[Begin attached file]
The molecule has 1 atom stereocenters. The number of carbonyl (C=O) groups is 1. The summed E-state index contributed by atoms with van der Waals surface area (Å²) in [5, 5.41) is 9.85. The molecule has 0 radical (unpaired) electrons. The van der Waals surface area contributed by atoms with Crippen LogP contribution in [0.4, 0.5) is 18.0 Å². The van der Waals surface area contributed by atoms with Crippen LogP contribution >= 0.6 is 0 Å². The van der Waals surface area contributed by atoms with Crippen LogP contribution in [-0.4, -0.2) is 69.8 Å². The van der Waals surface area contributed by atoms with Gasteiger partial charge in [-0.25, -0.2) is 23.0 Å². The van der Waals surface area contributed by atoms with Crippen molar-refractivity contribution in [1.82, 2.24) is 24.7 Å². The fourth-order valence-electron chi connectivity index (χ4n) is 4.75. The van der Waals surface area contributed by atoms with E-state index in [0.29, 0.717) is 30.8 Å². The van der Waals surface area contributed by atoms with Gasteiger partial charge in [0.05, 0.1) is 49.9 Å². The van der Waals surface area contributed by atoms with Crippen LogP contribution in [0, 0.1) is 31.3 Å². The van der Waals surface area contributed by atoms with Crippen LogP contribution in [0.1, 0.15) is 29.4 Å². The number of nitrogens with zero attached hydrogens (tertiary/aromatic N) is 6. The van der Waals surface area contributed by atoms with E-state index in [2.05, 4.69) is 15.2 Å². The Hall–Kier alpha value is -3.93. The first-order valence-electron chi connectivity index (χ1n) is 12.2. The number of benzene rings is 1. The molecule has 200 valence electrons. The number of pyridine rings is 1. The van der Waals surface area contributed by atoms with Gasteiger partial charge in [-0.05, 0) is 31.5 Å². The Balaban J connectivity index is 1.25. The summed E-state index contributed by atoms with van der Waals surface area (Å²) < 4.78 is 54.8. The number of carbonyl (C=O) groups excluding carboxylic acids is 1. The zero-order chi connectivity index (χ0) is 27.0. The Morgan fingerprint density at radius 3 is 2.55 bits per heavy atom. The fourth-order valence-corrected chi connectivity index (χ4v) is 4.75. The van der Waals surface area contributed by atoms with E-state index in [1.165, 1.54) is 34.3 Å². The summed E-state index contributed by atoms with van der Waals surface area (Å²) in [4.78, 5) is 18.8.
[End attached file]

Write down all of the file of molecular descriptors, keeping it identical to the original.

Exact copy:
The molecule has 1 atom stereocenters. The number of carbonyl (C=O) groups is 1. The summed E-state index contributed by atoms with van der Waals surface area (Å²) in [5, 5.41) is 9.85. The molecule has 0 radical (unpaired) electrons. The van der Waals surface area contributed by atoms with Crippen LogP contribution in [0.4, 0.5) is 18.0 Å². The van der Waals surface area contributed by atoms with Crippen LogP contribution >= 0.6 is 0 Å². The van der Waals surface area contributed by atoms with Crippen LogP contribution in [-0.4, -0.2) is 69.8 Å². The van der Waals surface area contributed by atoms with Gasteiger partial charge in [-0.25, -0.2) is 23.0 Å². The van der Waals surface area contributed by atoms with Crippen molar-refractivity contribution in [1.82, 2.24) is 24.7 Å². The fourth-order valence-electron chi connectivity index (χ4n) is 4.75. The van der Waals surface area contributed by atoms with E-state index in [0.29, 0.717) is 30.8 Å². The van der Waals surface area contributed by atoms with Gasteiger partial charge in [0.05, 0.1) is 49.9 Å². The van der Waals surface area contributed by atoms with Crippen LogP contribution in [0, 0.1) is 31.3 Å². The van der Waals surface area contributed by atoms with Crippen LogP contribution in [0.1, 0.15) is 29.4 Å². The number of nitrogens with zero attached hydrogens (tertiary/aromatic N) is 6. The van der Waals surface area contributed by atoms with E-state index in [2.05, 4.69) is 15.2 Å². The Hall–Kier alpha value is -3.93. The first-order valence-electron chi connectivity index (χ1n) is 12.2. The number of benzene rings is 1. The molecule has 200 valence electrons. The number of pyridine rings is 1. The van der Waals surface area contributed by atoms with Gasteiger partial charge in [-0.05, 0) is 31.5 Å². The Balaban J connectivity index is 1.25. The summed E-state index contributed by atoms with van der Waals surface area (Å²) < 4.78 is 54.8. The number of carbonyl (C=O) groups excluding carboxylic acids is 1. The zero-order chi connectivity index (χ0) is 27.0. The Morgan fingerprint density at radius 3 is 2.55 bits per heavy atom. The fourth-order valence-corrected chi connectivity index (χ4v) is 4.75. The van der Waals surface area contributed by atoms with E-state index in [1.165, 1.54) is 34.3 Å². The summed E-state index contributed by atoms with van der Waals surface area (Å²) in [4.78, 5) is 18.8.